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03 28, 2012 by The Wall Street Journal
With gas prices holding steadily higher, the Obama administration took steps toward oil and gas exploration off the coast of Alaska and in the Atlantic Ocean as it sought to combat criticism that it is hostile to fossil fuel development.
The Department of Interior on Wednesday approved Royal Dutch Shell's RDSB.LN -0.63% plan for responding to oil spills in Alaska's Beaufort Sea, news the company called "another major milestone" toward drilling there this summer.
An Interior official also set 2013 as a target for allowing new seismic surveys off much of the East Coast. Energy companies use the survey data to evaluate oil and gas resources, as well as potential sites for offshore wind farms. Current data for the Atlantic is decades old.
Interior Secretary Ken Salazar touted the moves at the Norfolk, Va., headquarters of Fugro Atlantic, a company that conducts seismic surveys.
"There is no silver bullet to high gas prices, but we must continue to reduce our reliance on foreign oil and reduce our vulnerability to the ups and downs of the international market," Mr. Salazar said, echoing recent statements from President Barack Obama. Mr. Obama has been pushing back against criticism from Republicans that his policies restrict U.S. oil production.
The national average price of a regular gallon of gasoline was $3.91 on Wednesday, according to AAA, compared with $3.59 a gallon a year ago.
Wednesday's announcements represented steps toward offshore drilling in areas outside the Gulf of Mexico, where the administration has allowed drilling and signaled it will allow more. Both moves were criticized by environmental groups.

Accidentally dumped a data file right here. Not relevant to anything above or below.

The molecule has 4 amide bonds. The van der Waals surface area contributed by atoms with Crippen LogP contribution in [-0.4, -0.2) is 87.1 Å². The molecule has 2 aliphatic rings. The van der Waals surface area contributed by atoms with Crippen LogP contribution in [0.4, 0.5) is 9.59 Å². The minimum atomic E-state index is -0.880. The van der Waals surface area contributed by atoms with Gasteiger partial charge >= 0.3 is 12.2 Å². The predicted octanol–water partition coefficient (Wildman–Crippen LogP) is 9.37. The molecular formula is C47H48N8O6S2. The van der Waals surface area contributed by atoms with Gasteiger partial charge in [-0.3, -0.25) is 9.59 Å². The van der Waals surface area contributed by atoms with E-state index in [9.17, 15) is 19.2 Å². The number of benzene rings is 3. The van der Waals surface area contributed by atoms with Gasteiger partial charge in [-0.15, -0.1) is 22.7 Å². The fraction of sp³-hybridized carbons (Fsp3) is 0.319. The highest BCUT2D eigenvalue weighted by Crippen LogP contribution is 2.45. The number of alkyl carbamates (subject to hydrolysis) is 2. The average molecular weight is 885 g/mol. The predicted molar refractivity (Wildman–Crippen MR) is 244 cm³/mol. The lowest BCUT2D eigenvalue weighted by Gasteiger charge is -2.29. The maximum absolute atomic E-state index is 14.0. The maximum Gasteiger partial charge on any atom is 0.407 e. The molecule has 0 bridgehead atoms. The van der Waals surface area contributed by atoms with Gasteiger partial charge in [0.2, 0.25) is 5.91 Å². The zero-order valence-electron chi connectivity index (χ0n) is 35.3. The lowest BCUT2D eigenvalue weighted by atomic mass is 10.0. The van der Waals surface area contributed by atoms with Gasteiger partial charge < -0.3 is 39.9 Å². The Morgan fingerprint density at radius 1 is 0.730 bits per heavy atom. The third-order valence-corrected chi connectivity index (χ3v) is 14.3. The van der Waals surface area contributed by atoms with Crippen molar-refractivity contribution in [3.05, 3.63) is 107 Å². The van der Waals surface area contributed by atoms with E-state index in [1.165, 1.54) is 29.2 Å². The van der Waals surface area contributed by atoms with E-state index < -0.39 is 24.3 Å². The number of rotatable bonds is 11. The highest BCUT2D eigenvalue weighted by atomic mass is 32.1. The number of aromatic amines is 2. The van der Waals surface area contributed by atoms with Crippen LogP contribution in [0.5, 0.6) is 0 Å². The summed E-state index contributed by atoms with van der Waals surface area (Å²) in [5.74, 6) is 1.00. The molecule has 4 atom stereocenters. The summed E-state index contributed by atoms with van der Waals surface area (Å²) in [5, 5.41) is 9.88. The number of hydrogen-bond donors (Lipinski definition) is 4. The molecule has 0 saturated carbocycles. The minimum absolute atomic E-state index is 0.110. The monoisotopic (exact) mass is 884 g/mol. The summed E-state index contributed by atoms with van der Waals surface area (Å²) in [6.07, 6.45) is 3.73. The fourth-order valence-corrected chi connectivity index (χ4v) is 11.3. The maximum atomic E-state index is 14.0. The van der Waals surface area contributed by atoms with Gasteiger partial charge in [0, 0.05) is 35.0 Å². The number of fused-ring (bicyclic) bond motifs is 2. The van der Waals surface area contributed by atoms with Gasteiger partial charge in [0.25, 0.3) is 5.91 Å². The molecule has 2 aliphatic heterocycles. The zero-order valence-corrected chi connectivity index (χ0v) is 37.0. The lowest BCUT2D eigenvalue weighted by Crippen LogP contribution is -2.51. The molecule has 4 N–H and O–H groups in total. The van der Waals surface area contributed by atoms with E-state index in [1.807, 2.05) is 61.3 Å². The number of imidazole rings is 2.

Shell spokeswoman Kelly op de Weegh said the Beaufort Sea oil spill plan approval "is another major milestone achieved," but the company still needs several more permits before beginning to drill in July.
To secure the approval, Shell added cap and containment systems engineered specifically for Alaska, Ms. op de Weegh said.
Environmentalists insist the plans don't go far enough and that Arctic conditions will make it extremely difficult to clean up a spill. But Mr. Salazar said the response plans "have been significantly modified and improved to give us the kind of assurance they will work."
For the Atlantic, the administration released a draft environmental review of seismic surveys, outlining a 330,000 square-mile area from the Delaware Bay to Cape Canaveral, Fla. where they could be conducted.
Tommy Beaudreau, a Salazar deputy who oversees offshore development, said the department plans to finalize the review this year so that surveys could begin "as early as next year."
"There have been enormous technological advances in seismic surveys," Mr. Beaudreau said. "We need to find out what the resource is."
Environmental groups oppose the testing because they say it can injure or kill marine mammals and fish, impacting endangered species and fisheries.
The administration has no current plans to allow drilling in the Atlantic, though Mr. Salazar said that could change in light of the survey data.
Randall Luthi, president of the National Ocean Industries Association, which represents offshore drilling firms, said the seismic surveys were "a welcome step," but "it appears the Department has given the offshore industry a canoe with no oars, since there are no lease sales planned."
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